Bobby Fischer

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ESPN's Jeremy Schaap did an outstanding report on Bobby Fischer on Sunday's SportsCenter broadcast.

Schaap's father Dick, also an ESPN reporter, who died a few months after 9/11, covered Fischer throughout his career, and as Fischer had no father, Dick was also a father figure to him. He took him to sporting events, hosted parties for him, tried to give him guidance and aid when he needed it. Dick was M.C. of the celebration back in New York after Fischer beat Boris Spassky in the famous 1972 match in Iceland.

As many people know, Fischer had some sort of mental break a few decades ago. He became a recluse, joined a cult, spouted anti-Semitic remarks. In the 90s he violated UN sanctions by participating in a rematch with Spassky in war-torn Yugoslavia. He became a fugitive, uncovering himself here and there to spout anti-U.S. and anti-Semitic remarks, such as his Phillippines radio note after 9/11 that the attack was "wonderful."

Last year he was arrested in Japan, and after many months, he was sent to Iceland last month, where, in recognition of his previous chess victory there, they offered him citizenship, apparently as a ploy to prevent his extradition to the U.S., as they won't extradict a citizen.

Hours after arriving in Iceland, Jeremy Schaap was there at the press conference to meet him and ask him questions. But Fischer seemed to have more questions for Schaap.

He started by asking Schaap if he was Dick's son, and then said yes, I knew your father, he was a Jew, right? Schaap answered yes, as are you (he reports that Fischer's mother was Jewish). Fischer responded by saying that in 1984 he had his name removed from the Encyclopedia Judaica, saying they gave him a "clean bill of health."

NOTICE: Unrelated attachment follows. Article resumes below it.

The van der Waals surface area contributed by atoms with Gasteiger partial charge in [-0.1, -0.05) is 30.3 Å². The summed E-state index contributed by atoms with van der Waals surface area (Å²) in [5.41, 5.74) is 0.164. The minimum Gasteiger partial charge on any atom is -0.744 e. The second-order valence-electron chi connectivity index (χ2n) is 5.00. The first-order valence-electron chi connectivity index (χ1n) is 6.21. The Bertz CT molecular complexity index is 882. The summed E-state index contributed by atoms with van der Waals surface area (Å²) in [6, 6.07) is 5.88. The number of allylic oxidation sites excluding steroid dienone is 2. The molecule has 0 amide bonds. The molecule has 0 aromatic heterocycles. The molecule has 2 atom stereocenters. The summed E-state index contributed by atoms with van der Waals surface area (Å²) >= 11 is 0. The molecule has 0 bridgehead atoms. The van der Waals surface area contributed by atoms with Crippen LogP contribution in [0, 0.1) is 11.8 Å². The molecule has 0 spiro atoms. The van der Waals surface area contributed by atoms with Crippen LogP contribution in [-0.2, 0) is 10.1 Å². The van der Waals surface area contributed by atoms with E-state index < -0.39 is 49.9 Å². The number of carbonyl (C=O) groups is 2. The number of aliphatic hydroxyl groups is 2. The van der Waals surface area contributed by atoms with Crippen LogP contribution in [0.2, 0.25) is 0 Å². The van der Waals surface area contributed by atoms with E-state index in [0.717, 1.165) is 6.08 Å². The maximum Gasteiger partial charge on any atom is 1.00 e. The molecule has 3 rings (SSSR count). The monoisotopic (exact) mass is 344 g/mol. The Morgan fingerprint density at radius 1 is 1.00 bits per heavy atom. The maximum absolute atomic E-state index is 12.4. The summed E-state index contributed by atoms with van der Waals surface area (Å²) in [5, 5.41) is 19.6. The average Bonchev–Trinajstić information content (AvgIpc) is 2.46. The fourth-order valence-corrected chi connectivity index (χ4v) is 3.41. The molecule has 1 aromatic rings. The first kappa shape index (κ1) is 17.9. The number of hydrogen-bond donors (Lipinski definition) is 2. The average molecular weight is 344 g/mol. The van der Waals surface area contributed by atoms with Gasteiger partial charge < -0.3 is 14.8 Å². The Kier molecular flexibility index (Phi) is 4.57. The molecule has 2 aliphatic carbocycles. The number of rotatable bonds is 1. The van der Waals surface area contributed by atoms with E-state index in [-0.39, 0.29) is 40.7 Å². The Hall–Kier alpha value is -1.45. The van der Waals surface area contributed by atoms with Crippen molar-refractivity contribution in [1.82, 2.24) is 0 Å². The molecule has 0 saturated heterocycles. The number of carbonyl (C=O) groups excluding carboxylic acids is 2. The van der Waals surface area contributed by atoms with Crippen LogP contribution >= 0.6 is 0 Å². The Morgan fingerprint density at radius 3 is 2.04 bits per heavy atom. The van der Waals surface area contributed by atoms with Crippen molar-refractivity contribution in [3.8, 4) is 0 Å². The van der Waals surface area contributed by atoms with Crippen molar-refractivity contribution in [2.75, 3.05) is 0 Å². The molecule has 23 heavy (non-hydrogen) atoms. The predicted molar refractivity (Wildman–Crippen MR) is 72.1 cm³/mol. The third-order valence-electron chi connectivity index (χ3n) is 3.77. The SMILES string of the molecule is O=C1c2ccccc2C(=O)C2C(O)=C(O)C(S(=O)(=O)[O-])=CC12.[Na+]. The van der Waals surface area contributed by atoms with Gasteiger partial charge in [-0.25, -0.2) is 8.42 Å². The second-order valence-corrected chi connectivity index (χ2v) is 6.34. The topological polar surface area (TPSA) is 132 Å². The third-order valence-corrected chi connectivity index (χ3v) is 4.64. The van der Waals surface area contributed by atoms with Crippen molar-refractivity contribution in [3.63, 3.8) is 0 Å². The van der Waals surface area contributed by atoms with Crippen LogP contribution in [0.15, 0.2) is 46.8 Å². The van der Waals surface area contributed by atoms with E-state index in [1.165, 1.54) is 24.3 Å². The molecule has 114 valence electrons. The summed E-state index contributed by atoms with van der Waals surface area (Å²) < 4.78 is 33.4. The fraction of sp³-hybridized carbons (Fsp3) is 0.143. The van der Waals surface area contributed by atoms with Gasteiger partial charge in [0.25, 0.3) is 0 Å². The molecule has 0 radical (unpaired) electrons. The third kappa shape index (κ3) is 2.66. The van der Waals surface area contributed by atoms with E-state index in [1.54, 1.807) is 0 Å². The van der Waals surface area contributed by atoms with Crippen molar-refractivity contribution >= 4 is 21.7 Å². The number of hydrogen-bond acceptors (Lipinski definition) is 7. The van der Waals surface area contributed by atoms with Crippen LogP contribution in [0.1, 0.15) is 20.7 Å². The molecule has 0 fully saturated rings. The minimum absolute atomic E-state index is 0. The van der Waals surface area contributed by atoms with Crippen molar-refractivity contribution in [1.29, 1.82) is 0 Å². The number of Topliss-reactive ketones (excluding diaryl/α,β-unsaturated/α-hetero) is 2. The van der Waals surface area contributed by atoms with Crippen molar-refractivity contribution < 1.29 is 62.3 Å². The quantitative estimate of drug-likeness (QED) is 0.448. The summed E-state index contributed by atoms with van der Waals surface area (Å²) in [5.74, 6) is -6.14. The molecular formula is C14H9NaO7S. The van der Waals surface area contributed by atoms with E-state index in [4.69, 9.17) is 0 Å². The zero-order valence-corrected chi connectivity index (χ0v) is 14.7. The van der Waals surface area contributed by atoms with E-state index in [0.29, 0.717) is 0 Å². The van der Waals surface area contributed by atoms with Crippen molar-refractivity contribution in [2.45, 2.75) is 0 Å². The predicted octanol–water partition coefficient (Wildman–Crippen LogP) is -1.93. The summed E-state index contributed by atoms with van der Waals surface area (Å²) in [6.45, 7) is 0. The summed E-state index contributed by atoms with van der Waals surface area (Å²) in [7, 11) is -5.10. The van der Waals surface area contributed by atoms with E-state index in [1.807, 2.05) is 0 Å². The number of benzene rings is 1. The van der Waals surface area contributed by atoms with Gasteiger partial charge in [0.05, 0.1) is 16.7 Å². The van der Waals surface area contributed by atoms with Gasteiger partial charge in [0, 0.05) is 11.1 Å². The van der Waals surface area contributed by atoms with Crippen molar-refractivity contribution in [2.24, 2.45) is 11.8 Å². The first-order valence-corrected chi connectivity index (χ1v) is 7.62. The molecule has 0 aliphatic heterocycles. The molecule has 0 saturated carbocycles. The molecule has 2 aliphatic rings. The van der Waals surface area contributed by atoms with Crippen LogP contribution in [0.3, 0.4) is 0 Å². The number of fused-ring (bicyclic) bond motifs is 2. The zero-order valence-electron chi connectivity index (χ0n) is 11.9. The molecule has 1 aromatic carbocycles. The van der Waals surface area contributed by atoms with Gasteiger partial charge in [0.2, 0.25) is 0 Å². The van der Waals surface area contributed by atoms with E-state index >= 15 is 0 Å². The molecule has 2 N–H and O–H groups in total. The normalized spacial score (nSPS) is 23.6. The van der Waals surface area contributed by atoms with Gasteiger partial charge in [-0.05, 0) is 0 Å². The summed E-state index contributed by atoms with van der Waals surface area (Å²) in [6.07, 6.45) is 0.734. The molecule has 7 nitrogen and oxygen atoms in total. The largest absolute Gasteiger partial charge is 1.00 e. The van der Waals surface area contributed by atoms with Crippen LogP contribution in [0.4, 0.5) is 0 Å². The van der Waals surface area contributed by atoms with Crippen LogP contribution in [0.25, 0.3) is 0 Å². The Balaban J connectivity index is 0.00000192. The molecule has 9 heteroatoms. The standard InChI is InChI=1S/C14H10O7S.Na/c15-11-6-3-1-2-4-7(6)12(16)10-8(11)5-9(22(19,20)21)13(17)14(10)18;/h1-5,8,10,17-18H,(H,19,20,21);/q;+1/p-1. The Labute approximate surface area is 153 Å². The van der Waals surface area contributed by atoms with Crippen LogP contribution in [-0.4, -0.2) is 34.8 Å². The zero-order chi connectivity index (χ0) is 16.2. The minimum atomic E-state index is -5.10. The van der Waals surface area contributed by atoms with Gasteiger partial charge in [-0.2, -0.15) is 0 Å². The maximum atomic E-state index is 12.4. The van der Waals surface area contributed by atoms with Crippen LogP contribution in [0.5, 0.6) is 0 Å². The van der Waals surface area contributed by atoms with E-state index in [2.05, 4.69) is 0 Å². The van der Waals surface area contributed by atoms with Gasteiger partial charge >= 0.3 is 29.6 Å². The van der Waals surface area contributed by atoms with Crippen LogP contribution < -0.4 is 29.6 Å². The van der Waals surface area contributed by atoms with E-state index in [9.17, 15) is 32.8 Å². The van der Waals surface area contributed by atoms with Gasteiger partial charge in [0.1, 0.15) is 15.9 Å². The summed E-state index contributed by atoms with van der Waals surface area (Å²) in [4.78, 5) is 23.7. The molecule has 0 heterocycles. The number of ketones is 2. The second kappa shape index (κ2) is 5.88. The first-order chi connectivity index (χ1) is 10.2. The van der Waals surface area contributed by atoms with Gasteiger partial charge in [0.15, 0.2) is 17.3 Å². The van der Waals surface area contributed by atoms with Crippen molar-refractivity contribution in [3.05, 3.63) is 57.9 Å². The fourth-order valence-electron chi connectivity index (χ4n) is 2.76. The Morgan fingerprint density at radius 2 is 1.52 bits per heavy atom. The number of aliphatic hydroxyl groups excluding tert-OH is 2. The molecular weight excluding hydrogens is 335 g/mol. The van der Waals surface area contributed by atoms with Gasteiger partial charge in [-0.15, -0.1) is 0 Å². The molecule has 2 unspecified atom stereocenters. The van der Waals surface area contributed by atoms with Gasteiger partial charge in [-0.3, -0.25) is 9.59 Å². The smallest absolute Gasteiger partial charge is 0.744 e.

He kept returning to Schaap throughout the conference, and pounded him about how Dick had once said Fischer didn't have "a sane bone in his body." He befriended me, Fischer said, and then turned on me like a "Jewish snake." He asked Schaap if he had read the article Dick had written, and Schaap said he didn't know, but he new his father had written it, and that honestly, nothing Fischer had said today disproved it.

Oooo, snap.

Fischer is a sad case. Who can say what turned him to be the corrupted, twisted, despicable, pitiful man we see today?

The story may have a just or ironic ending, if not a happy one: it is possible Fischer may be prosecuted under Iceland's hate speech laws, for what he said to Schaap at the press conference.

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This page contains a single entry by pudge published on April 19, 2005 10:38 AM.

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